To me all time great matches, need urgency and struggle. You have to believe these two men or teams are actually working to achieve victory. In this match, every single spot is worked for because how great all four of these men are. It has become almost cliche to praise how well the Enforcers put over Steamboat's return, but that only shows how great a job they do from the facial expressions to "NOT RICKY STEAMBOAT!". I watched this match with my mother and brother and when he said "He's just a man!" They popped huge. (My whole living with my parents may be a detriment to the above fantasy). I always, always loved that line. This tag match is like manna from heaven after being in the desert of WWF tags. Look, I have seen plenty of great WWF tags don't get me wrong, but there is nothing like Mama's home cookin'. I have come home, baby! Jim Ross sums up the beginning the best when he says the Enforcers have been totally psyched out my Ricky Steamboat explaining how they are just generally so cerebral, but this surprise has really unnerved. I love that is how that match really unfolds as the story in and out of the ring really connects. The babyface shine is just one of those really feel-good ones, but credit to the Enforcers they are still working to get the advantage they are just discombobulated by the presence of Steamboat. I would rank Ric Flair as the greatest verbal seller of all time, but Larry Z is definitely up there with him. From the beginning, Dustin looks like he belong in there with these three veterans as he is excellent at delivering some great babyface offense. The Enforcers are cheating and stalling like muthafuckas, but nothing seems to take effect as the babyfaces will just not be denied. The thing I really took away from this match was that the transition to the heat segment maybe the greatest transition I have ever seen. Larry Z slaps Steamboat to get him hot and he bails. The Steamer gives chase. Larry Z gets back in and tags Arn. As Steamboat gets back in, Arn hits him. Dustin goes to argue and Arn comes crashing down on the Dragon's back while the Living Legend holds him. Tony puts over that looked "helter-skelter", but it was actually a well-laid plan. That was the fuckin' beauty of it. It is did not look rehearsed. It looked like a really intelligent piece of strategy to finally give the Enforcers the advantage. The Enforcers work a kickass heat segment, but that's like telling you the sun is coming up tomorrow. It is just a clinic as they focus on Steamboat's back and constantly are keeping him in their corner. My favorite part is the Boston Crab where Larry Z is pushing Arn's head back just for that extra little bit. In a match like this, every inch counts. What I really want to make a point of is in a WWF tag usually the heels just do their thing. Here, Steamboat is still clawing at everything. He is still throwing strikes. He is looking to claw his way back into this anyway he can. This entire match has just had so much struggle to it and that's makes it so timeless. Who ever is on the defensive is still putting up a fight. Steamboat gets an atomic drop, but Arn's head snaps back and they crack heads. The ref's count is on, but the Dragon makes it to the Natural. Dustin is a house afire. He hits a wicked lariat and here comes the bulldog on AA. He tags Steamboat back in so Steamboat can hit the cross-body on Arn so he can get the feel-good moment in winning the tag titles in his return. They used Dustin perfectly in this match, but not due to a lack of experience as he was just about to have an absolutely incredible '92. Steamboat was the main focus of the match. You wanted to see Steamboat kick ass at the beginning, get his ass beat and then get the pinfall because he is in the returning hero. Dustin was a sweet guitar fill to Steamboat's all-time bitchin' riff. Dustin hit a lot of good offense to pop the crowd. This is my favorite Steamboat performance because of how passionate it is and how he just works every spot as hard as he can. I don't think much more can be said about the Enforcers, just a masterful heel performance. I am so glad to finally be home, again!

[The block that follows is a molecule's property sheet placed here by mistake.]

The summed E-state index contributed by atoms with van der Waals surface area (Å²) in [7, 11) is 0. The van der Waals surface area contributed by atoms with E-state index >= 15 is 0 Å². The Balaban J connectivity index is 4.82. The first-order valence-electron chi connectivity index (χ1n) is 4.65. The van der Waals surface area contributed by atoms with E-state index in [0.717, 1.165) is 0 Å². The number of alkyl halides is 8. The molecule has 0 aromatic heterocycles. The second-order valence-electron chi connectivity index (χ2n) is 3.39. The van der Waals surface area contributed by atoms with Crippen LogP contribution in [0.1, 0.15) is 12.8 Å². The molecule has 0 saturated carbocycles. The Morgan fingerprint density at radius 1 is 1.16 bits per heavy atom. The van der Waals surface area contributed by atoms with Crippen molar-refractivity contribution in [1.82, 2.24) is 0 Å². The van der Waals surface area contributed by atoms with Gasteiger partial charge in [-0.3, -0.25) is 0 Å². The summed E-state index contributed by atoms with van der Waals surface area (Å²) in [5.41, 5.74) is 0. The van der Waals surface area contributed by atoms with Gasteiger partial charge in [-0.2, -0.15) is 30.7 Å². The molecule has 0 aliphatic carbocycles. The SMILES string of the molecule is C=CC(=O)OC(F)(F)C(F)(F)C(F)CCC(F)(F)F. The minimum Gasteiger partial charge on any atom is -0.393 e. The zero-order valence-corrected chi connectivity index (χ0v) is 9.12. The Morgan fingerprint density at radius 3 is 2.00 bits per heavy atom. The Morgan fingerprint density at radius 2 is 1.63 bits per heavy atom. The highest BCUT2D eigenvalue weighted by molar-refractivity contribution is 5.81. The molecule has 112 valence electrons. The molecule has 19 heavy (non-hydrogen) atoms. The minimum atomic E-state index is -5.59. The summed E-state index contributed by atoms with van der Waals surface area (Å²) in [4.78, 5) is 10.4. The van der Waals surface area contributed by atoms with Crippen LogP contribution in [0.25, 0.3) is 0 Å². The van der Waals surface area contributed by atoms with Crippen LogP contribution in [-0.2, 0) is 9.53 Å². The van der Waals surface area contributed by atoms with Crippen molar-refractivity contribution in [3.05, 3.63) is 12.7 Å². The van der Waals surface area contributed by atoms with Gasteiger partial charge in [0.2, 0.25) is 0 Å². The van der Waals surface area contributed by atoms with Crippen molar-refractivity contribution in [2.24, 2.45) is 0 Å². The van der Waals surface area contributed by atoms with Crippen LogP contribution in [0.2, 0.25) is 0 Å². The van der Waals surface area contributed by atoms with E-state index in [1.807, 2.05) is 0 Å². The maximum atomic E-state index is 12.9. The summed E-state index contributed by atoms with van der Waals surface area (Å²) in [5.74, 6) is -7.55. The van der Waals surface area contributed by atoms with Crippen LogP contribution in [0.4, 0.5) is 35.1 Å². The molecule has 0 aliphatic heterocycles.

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I haven't checked out the yearbook threads in a while and this is as good a match as any to get back into it. This match holds a special place in my heart. Strangely, while Flair was the face of the nwa in the 80s, I didn't start watching wcw until the fall of 91. I started with the 9/91 clash because there was a battle royal and I loved battle royals at the time. I recognized the One Man Gang from wwf. I became more interested when Rick Rude appeared the next month as he was a wwf mainstay and I drew parallels between Rude/Warrior and Rude/Sting. Then came the 11/91 clash. I remembered Arn from the brainbusters and Dustin from the Dibiase angle.When Steamboat came out I was hooked. I would go on to watch wcw til the end through the good the bad and the ugly.